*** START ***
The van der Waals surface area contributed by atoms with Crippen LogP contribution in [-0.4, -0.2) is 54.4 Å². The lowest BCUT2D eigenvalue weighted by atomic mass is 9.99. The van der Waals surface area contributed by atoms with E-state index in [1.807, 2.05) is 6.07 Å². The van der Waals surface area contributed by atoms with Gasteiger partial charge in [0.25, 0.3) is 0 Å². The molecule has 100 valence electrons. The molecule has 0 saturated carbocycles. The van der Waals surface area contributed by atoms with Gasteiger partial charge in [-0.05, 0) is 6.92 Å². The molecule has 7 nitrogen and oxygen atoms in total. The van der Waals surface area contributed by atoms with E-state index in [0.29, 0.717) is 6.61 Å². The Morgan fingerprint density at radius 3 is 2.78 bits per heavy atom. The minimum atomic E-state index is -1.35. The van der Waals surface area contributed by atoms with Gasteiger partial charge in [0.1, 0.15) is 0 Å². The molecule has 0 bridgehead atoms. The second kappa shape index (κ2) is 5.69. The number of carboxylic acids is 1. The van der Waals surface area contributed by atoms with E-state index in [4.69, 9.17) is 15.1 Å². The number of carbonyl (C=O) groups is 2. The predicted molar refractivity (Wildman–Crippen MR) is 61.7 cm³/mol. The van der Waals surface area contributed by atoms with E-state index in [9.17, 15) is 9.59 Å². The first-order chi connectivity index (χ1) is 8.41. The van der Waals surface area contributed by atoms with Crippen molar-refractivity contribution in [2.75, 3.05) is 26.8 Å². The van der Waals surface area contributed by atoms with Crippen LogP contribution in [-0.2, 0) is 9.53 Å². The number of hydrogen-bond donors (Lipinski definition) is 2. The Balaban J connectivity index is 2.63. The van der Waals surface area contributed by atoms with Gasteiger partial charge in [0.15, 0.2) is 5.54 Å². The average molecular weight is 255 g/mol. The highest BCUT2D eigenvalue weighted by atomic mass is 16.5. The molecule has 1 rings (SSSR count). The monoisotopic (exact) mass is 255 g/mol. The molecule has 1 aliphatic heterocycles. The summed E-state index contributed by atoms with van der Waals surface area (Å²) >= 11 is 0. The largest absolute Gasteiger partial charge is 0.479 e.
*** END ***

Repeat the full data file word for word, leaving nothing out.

The van der Waals surface area contributed by atoms with Crippen LogP contribution in [-0.4, -0.2) is 54.4 Å². The lowest BCUT2D eigenvalue weighted by atomic mass is 9.99. The van der Waals surface area contributed by atoms with E-state index in [1.807, 2.05) is 6.07 Å². The van der Waals surface area contributed by atoms with Gasteiger partial charge in [0.25, 0.3) is 0 Å². The molecule has 100 valence electrons. The molecule has 0 saturated carbocycles. The van der Waals surface area contributed by atoms with Gasteiger partial charge in [-0.05, 0) is 6.92 Å². The molecule has 7 nitrogen and oxygen atoms in total. The van der Waals surface area contributed by atoms with E-state index in [0.29, 0.717) is 6.61 Å². The Morgan fingerprint density at radius 3 is 2.78 bits per heavy atom. The minimum atomic E-state index is -1.35. The van der Waals surface area contributed by atoms with Gasteiger partial charge in [0.1, 0.15) is 0 Å². The molecule has 0 bridgehead atoms. The second kappa shape index (κ2) is 5.69. The number of carboxylic acids is 1. The van der Waals surface area contributed by atoms with E-state index in [4.69, 9.17) is 15.1 Å². The number of carbonyl (C=O) groups is 2. The predicted molar refractivity (Wildman–Crippen MR) is 61.7 cm³/mol. The van der Waals surface area contributed by atoms with E-state index in [9.17, 15) is 9.59 Å². The first-order chi connectivity index (χ1) is 8.41. The van der Waals surface area contributed by atoms with Crippen molar-refractivity contribution in [2.75, 3.05) is 26.8 Å². The van der Waals surface area contributed by atoms with Crippen LogP contribution in [-0.2, 0) is 9.53 Å². The number of hydrogen-bond donors (Lipinski definition) is 2. The Balaban J connectivity index is 2.63. The van der Waals surface area contributed by atoms with Gasteiger partial charge in [0.15, 0.2) is 5.54 Å². The average molecular weight is 255 g/mol. The highest BCUT2D eigenvalue weighted by atomic mass is 16.5. The molecule has 1 rings (SSSR count). The monoisotopic (exact) mass is 255 g/mol. The molecule has 1 aliphatic heterocycles. The summed E-state index contributed by atoms with van der Waals surface area (Å²) >= 11 is 0. The largest absolute Gasteiger partial charge is 0.479 e.